February 26, 2010 5:35 p.m.
Now that the initial data migration has been completed, we can proceed with testing and the final push of data. The following parts are not that complicated and will actually use a lot of the same steps that have already been explained.
Before testing can begin, there are a few changes needed to configure the site on the new server to reflect the new environment. First, I usually change the config file that contains the database connection information to reflect the host and login information for the new database. Depending on your programming environment, these options may be listed in it's own file or like in my case, directly in the Apache config file.
While editing the apache config file for my database changes, I will also make a couple of other changes. This being a new server, I need to edit my VirtualHost directive to reflect the new IP address of this server. If you use name based virtual hosts instead of ip based, then this will not be necessary. Then I also add some temporary ServerAlias name to the config that I can use for testing the new site before the final data push. Since I have DNS control, I use a subdomain like newserver.domain.com or something similar. Then the last thing I do before testing is to add a new record to DNS to point the temporary subdomain to the new server IP address.
Testing is pretty standard and straight forward. I just open my browser and go to the new subdomain. Navigating around most if not all of the site is very important to make sure that nothing was broken during the rsync. Also to make sure that any software on the new server is compatible with the legacy code.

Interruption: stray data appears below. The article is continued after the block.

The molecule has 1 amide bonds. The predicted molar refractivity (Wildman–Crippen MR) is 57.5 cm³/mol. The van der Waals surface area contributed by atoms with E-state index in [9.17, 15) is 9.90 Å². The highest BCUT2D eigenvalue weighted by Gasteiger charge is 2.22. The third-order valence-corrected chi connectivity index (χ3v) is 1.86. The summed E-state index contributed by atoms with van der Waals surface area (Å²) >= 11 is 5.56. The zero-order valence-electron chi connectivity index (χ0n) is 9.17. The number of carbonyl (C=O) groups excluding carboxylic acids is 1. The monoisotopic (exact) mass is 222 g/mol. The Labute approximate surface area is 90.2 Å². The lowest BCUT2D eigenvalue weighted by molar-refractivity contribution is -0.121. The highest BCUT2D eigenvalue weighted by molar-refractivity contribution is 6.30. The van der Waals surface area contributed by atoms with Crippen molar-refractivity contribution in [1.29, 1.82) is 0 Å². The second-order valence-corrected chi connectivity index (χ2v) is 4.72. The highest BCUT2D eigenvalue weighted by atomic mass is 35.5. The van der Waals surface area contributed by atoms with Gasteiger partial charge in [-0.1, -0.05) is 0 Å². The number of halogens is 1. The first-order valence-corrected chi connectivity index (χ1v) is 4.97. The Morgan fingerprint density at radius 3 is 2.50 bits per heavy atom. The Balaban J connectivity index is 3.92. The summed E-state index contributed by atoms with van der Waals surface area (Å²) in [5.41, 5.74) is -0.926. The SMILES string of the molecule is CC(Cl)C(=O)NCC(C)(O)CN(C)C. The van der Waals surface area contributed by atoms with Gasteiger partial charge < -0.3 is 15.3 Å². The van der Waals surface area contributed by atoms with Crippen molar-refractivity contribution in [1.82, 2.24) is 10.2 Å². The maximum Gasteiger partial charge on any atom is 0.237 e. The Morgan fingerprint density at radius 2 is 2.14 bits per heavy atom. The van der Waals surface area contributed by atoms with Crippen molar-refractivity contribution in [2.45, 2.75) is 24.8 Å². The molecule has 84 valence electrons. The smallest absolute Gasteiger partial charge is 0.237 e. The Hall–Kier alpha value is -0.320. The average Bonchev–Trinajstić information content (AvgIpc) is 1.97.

Once testing is complete, I move onto the final data push and making the site on the new server live. In these steps timing is crucial. So, I usually have several things open and going on at the same time. Normally I will have three terminals open and connected to the old servers. One for the old database server and the other two connected to the old web server.
In one of the terminals connected to the old web server I push the site one last time to make sure that nothing has changed since my last push. This is done with the following command just like in the part 1 post.
rsync -progvult site_directory -e ssh new_server_name_or_ip:/full/path/to/new/site/dir/
(you must include a trailing slash at the end of your path)
In the second terminal connected to the old web server I edit the apache config file to change my database connection settings to reflect the new database server. If your database options are not in the apache config, you will want to wait and do this once the database has been pushed for the last time. In my case, I can edit the settings and just wait to restart apache once I've pushed the database.
In the terminal connected to the old database server I push the database again to make sure nothing has changed since my last push. Typically I do this a couple of times in the event that the site has high traffic and data is inserted regularly. This can be done with the same command like in the part 1 post as well. Once I see a lull in the database sync, I just back to the old web server terminal and restart apache really quick.
rsync -progvult db_directory -e ssh new_server_name_or_ip:/var/lib/mysql/
(once again, trailing slashes are important)
Now you have the site on the old server using the new database for selecting and storing data. At this point, the only thing that will be out of sync are the apache log files. I typically don't mind and will only be a problem during DNS propagation.
The last thing needed is to change DNS to reflect the IP address of the new server and wait for propagation. Once that is complete all traffic should be going to the new server within the next 24-72 hours. I usually wait three to five days and then shut down or archive the site on the old server.